That may barely be true. But ‘wiggle room’ is the key point.
So there’s the wiggling:
Now, the pro-Carson pushback is based on what Carson claims was a banquet where he met with General William Westmoreland 1969. The idea seems to be that at the banquet Westmoreland or some people from West Point said something to the effect of ‘You’ve got great grades, you’re an impressive young man, you should or could go to West Point, etc.’ That is not at all implausible since Carson was a young African-American man at the top of his ROTC class at the height of the Vietnam War. According to Carson’s campaign manager, the West Point folks at the banquet “told him they could get him get an appointment based on his grades and performance in ROTC. He considered it but in the end did not seek admission.”
Now, there’s a separate point that you can’t get “scholarship” because West Point doesn’t charge tuition. You commit to being in the Army after your graduation. In effect, you’re already in the Army. But setting that aside, the best explanation of Carson’s story is that representatives from West Point said they could help him getting an appointment to West Point and he interpreted this as getting an offer of admission or a “scholarship”.
One might imagine that eighteen-year-old Carson didn’t grasp the distinction. Maybe. But it’s basically impossible to believe that the sixty-something Ben Carson telling people this on Facebook a couple months ago didn’t realize that, by any reasonable standard, he was saying he was offered admission to West Point and turned it down.
And that leads to this:
Carson’s apparent cluelessness is now put forward as his saving grace.
Marshall then covers Friday evening:
Ben Carson’s defenders rallied late this afternoon, focusing in on whether Carson “fabricated” a story about his admission to West Point or simply told a story that was demonstrably false numerous times over several decades. But Carson seemed to dig himself deeper in an angry exchange with reporters this evening.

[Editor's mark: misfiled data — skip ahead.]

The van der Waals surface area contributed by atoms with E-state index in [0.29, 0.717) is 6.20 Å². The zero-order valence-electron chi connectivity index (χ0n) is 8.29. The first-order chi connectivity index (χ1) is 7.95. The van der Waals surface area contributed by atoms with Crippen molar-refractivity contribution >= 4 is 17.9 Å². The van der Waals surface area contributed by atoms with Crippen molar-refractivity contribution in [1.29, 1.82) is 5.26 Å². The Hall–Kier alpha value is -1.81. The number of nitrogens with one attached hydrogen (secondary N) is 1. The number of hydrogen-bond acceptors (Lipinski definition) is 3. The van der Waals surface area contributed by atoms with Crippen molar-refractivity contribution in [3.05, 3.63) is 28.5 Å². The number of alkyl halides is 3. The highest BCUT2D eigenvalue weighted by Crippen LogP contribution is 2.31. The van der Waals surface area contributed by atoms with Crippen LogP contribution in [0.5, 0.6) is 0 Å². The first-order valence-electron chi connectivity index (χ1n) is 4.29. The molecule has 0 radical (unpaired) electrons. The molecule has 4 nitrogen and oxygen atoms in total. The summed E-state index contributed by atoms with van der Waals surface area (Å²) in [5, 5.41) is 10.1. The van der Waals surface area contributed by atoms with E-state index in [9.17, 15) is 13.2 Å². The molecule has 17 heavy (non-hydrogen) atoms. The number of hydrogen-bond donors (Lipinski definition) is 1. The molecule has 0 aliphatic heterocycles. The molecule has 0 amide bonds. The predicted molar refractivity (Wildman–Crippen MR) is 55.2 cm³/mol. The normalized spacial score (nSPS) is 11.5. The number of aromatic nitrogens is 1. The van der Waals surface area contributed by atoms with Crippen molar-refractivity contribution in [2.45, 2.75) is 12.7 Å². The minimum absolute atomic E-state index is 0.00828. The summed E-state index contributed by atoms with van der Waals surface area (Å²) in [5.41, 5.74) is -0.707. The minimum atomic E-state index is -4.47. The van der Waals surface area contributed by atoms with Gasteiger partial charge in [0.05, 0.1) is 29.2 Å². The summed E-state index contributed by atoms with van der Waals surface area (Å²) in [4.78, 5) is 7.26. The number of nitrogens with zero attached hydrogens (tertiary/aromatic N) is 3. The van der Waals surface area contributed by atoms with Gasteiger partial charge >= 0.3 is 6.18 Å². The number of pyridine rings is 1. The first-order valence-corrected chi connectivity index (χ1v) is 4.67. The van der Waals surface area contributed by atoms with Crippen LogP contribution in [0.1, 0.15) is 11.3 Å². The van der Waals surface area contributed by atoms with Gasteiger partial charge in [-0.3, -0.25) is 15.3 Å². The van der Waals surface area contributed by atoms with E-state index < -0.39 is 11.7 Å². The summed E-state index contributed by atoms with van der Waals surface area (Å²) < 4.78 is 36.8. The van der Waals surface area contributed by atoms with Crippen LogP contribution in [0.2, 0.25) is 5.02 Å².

Marshall then cites this snippet from the conservative Washington Examiner:
“Politico, as you know, told a bald-faced lie,” Carson said. “I never said I received a full scholarship. Nowhere did I say that.”
A member of the media interjected: “You just told me you got scholarship offer.”
“I never said I got a scholarship,” Carson replied, making a distinction between “scholarship” and “scholarship offer.”
The Examiner then notes that, in October, Carson told Charlie Rose: “I was offered a full scholarship to West Point, got to meet General Westmoreland, go to Congressional Medal dinners, but decided really my pathway would be medicine.” In other words, Carson now seems to be hanging his hat on whether he got a “scholarship” or a “scholarship offer.” Obviously, he got neither, since West Point offers no scholarships since there’s no tuition. And he never got an offer of anything, since he never went through the fairly lengthy nomination/admissions process.
Carson then went off on a tirade about President Obama’s allegedly secret college records and attacked the media for ignoring this Obama scandal.
“All the things that Jeremiah Wright was saying, eh, no problem,” Carson said, pillorying the media. “Goes to Occidental College, doesn’t do all that well, and somehow ends up at Columbia … His records are sealed,” Carson said. “Why are you guys not interested in why his records are sealed?”
Yes, Carson went on the attack and it wasn’t pretty. It may have seemed to some a bit pathetic – none of this was his fault and we should talk about Obama anyway – and of course poor Donald Trump must have been frantic. No one was paying any attention to him. He probably never imagined there’d be a Ben Carson Week in America. This was huge. He wasn’t.
This was also inevitable. The Washington Post’s Paul Waldman explains why: